SIMON CALDER COLUMN

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The Independent Travel
British Airways believes the future of air travel rests with ticketless journeys, and has announced it will test the concept on flights between Aberdeen and London. But the airline is 21 years late. Ticketless travel actually began in 1975, pioneered by

When BA launched its Shuttle operation in 1975, the airline dispensed with the need for reservations and tickets from Heathrow to Belfast, Edinburgh or Glasgow (Manchester came later). Its "turn up and go" service meant that if you wanted to travel on a particular flight, you simply turned up 10 minutes before departure and demanded a seat. If the plane was full, the airline laid on an extra one just for you - a promise that it still keeps on Shuttle flights. But best of all, you needed no ticket to get on board. All you did was promise to pay your pounds 17 on board.

In those days, cabin crews did not attempt to break the record for serving 189 breakfasts in under an hour. Instead, they were glorified bus conductors who trawled through the Trident selling tickets.

But what happened to passengers who were unable or unwilling to pay? Ejector seats were not fitted, so the airline must have had another mechanism to discourage stowaways. Can anyone say what it was - or confess to having travelled for free?

Some time later, my career in aviation began at Gatwick airport. I was employed to clean out planes for, among others, British Airways. I shall spare the "revolting things you find in seat pockets" stories, and instead mention the feeling of gloom upon boarding a plane that you recognise as having once cleaned. This means the aircraft is of a certain age. The safety record of British carriers is excellent, so advanced years in no way means increased risk. But older planes seem to develop more faults.

So it was with trepidation that I recognised the Caledonian Airways TriStar at the boarding gate in Manchester. Sure enough, the take-off was aborted due to a fault, and we spent a couple of hours stewing on the apron while it was fixed. The cumulative delay, compounded by a problem with the inflight ovens, meant that our promised meal was not served until four hours after scheduled departure. By this time hunger could have persuaded me to eat the furniture, had I not known something of its colourful history. No doubt someone can come up with a longer gap between departure and dinner, and I look forward to details - the less lurid the better.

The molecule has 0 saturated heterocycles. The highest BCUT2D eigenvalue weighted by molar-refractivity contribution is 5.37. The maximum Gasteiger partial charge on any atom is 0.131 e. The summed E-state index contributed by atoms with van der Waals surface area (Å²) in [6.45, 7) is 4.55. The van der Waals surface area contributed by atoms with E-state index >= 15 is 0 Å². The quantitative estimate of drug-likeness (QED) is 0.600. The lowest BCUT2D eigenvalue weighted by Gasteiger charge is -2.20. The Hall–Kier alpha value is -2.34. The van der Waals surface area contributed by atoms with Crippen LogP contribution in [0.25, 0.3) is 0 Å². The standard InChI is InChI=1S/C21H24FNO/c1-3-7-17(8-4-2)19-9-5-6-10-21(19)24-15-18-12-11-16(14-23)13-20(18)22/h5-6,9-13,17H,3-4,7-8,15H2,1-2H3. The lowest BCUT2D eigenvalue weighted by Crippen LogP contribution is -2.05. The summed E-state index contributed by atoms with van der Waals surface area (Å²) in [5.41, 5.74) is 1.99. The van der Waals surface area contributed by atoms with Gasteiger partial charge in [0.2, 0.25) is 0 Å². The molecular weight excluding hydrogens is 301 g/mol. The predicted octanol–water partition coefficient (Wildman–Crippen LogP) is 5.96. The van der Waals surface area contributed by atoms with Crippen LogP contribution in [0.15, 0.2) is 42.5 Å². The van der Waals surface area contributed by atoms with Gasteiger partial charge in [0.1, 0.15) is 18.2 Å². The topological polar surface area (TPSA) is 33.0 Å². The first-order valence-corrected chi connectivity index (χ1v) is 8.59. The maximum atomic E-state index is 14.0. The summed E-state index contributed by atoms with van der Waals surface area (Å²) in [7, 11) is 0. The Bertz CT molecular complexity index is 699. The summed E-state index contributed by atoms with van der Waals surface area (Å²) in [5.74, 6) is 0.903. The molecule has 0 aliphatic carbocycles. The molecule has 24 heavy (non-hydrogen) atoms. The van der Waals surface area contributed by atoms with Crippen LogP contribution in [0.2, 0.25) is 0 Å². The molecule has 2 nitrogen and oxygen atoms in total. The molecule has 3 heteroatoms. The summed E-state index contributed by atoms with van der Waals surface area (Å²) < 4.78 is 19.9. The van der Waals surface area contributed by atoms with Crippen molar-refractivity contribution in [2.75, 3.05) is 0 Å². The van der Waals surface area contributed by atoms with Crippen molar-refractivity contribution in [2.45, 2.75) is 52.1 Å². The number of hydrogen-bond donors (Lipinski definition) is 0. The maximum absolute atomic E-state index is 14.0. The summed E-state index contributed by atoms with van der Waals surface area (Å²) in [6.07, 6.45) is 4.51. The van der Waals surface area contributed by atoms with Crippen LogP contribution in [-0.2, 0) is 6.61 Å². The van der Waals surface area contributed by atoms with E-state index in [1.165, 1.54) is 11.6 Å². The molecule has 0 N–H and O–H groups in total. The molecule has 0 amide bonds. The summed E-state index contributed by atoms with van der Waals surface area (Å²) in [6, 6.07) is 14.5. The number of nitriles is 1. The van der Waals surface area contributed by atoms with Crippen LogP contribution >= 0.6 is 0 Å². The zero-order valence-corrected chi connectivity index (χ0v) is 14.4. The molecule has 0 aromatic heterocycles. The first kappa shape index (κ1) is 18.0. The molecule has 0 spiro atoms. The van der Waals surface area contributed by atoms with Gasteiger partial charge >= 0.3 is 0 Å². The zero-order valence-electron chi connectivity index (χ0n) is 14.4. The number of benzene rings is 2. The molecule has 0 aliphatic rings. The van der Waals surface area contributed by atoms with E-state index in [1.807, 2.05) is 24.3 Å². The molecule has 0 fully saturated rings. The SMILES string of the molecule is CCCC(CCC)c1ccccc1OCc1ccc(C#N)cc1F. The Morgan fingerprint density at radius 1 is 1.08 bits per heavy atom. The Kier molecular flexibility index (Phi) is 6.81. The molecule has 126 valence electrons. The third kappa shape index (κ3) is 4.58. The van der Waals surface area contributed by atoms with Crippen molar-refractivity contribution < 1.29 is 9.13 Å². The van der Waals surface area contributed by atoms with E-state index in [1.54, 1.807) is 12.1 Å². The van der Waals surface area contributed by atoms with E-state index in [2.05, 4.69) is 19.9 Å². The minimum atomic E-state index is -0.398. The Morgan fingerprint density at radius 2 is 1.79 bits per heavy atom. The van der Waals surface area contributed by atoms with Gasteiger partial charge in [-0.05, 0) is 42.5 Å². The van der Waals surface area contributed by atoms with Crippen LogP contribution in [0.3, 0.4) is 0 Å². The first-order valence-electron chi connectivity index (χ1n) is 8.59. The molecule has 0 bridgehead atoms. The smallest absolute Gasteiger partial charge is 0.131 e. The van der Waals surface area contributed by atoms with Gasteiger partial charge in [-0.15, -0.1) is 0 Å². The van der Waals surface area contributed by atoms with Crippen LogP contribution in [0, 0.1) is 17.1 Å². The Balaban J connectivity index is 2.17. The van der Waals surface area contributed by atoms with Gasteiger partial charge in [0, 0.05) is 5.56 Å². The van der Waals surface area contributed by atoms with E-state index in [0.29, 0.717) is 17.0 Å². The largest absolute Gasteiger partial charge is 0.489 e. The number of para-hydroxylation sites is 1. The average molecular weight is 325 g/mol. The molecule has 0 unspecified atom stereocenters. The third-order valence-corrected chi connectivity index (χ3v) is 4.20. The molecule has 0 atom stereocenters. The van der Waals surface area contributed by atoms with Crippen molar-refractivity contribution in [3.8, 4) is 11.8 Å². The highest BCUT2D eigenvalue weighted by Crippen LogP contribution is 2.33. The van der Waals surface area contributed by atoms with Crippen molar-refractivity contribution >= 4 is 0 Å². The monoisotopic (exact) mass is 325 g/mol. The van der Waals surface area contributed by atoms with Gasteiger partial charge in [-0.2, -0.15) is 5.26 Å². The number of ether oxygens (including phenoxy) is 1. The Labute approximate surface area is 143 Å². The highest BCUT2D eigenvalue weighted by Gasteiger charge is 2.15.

Hitch-hikers the length and breadth of the M4 will be celebrating this week's opening of the second Severn Crossing more than most, for the simple reason that it will greatly reduce the chance of being dropped off at the hitching graveyard known as Aust Services, in the shadow of the first Severn Bridge.

Most service stations are good hitching prospects; not Aust, which is caught between the M5 and the Avonmouth slip road. The world will probably never know if there is any truth in the story that one hitcher waited there so long that he was offered a job by a catering manager, who admired his tenacity in waiting patiently at the roadside for 12 hours.

The appeal for imaginative combinations of three-letter airport codes (such as LHR for London Heathrow) brought some excellent responses. "What a FAN-TAS-TIC trip you could have", writes Jim Barry of Derby, "if you went from Farsund in Norway via Tashkent to Tinak Island in the South Pacific. Lucy Marsden of Notts suggests FAT MAN HAD HIS DAMSON PIE - a journey from Fresno, California to St Petersburg, Florida, via Manchester, Halmstad (Sweden), Hayman Island (Australia), Damascus (Syria) and Espiritu Santo (Vanuatu).

Ms Marsden narrowly misses out on the prize of an I-Spy book of aircraft; she is bumped at the boarding gate by Bryan Bennion of Derby, who has stumbled upon a flight plan for the singer Paul Simon: from Watertown (New York State) via Garaina (Papua New Guinea) and Funafuti (Tuvalu) to Kiel in German. Mr Bennion says the musician is to be accompanied by a close friend for this journey, which translates as ART-GAR-FUN-KEL.

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